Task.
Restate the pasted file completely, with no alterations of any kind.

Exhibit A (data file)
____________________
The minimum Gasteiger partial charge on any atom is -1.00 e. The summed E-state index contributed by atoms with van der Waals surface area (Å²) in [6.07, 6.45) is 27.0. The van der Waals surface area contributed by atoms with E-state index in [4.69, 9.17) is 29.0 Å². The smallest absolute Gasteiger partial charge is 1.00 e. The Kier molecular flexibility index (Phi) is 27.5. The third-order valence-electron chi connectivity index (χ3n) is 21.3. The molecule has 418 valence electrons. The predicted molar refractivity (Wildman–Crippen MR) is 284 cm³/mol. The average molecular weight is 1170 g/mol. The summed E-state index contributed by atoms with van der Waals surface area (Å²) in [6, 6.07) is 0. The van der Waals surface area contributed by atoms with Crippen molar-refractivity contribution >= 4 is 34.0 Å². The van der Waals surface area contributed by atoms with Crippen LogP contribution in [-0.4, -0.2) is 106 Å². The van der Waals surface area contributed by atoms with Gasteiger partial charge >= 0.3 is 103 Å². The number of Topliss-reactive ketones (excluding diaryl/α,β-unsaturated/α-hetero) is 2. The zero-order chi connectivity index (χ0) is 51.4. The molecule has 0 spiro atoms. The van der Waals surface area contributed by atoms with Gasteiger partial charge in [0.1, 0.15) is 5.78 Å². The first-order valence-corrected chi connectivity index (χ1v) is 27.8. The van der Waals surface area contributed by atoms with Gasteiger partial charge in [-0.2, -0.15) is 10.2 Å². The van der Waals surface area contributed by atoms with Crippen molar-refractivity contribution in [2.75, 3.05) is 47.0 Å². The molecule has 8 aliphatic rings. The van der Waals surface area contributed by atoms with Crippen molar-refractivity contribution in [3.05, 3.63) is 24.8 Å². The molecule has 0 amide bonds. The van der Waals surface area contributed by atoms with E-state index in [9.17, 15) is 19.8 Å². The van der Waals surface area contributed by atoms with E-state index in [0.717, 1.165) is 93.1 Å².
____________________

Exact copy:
The minimum Gasteiger partial charge on any atom is -1.00 e. The summed E-state index contributed by atoms with van der Waals surface area (Å²) in [6.07, 6.45) is 27.0. The van der Waals surface area contributed by atoms with E-state index in [4.69, 9.17) is 29.0 Å². The smallest absolute Gasteiger partial charge is 1.00 e. The Kier molecular flexibility index (Phi) is 27.5. The third-order valence-electron chi connectivity index (χ3n) is 21.3. The molecule has 418 valence electrons. The predicted molar refractivity (Wildman–Crippen MR) is 284 cm³/mol. The average molecular weight is 1170 g/mol. The summed E-state index contributed by atoms with van der Waals surface area (Å²) in [6, 6.07) is 0. The van der Waals surface area contributed by atoms with Crippen molar-refractivity contribution >= 4 is 34.0 Å². The van der Waals surface area contributed by atoms with Crippen LogP contribution in [-0.4, -0.2) is 106 Å². The van der Waals surface area contributed by atoms with Gasteiger partial charge >= 0.3 is 103 Å². The number of Topliss-reactive ketones (excluding diaryl/α,β-unsaturated/α-hetero) is 2. The zero-order chi connectivity index (χ0) is 51.4. The molecule has 0 spiro atoms. The van der Waals surface area contributed by atoms with Gasteiger partial charge in [0.1, 0.15) is 5.78 Å². The first-order valence-corrected chi connectivity index (χ1v) is 27.8. The van der Waals surface area contributed by atoms with Gasteiger partial charge in [-0.2, -0.15) is 10.2 Å². The van der Waals surface area contributed by atoms with Crippen molar-refractivity contribution in [2.75, 3.05) is 47.0 Å². The molecule has 8 aliphatic rings. The van der Waals surface area contributed by atoms with Crippen molar-refractivity contribution in [3.05, 3.63) is 24.8 Å². The molecule has 0 amide bonds. The van der Waals surface area contributed by atoms with E-state index in [9.17, 15) is 19.8 Å². The van der Waals surface area contributed by atoms with E-state index in [0.717, 1.165) is 93.1 Å².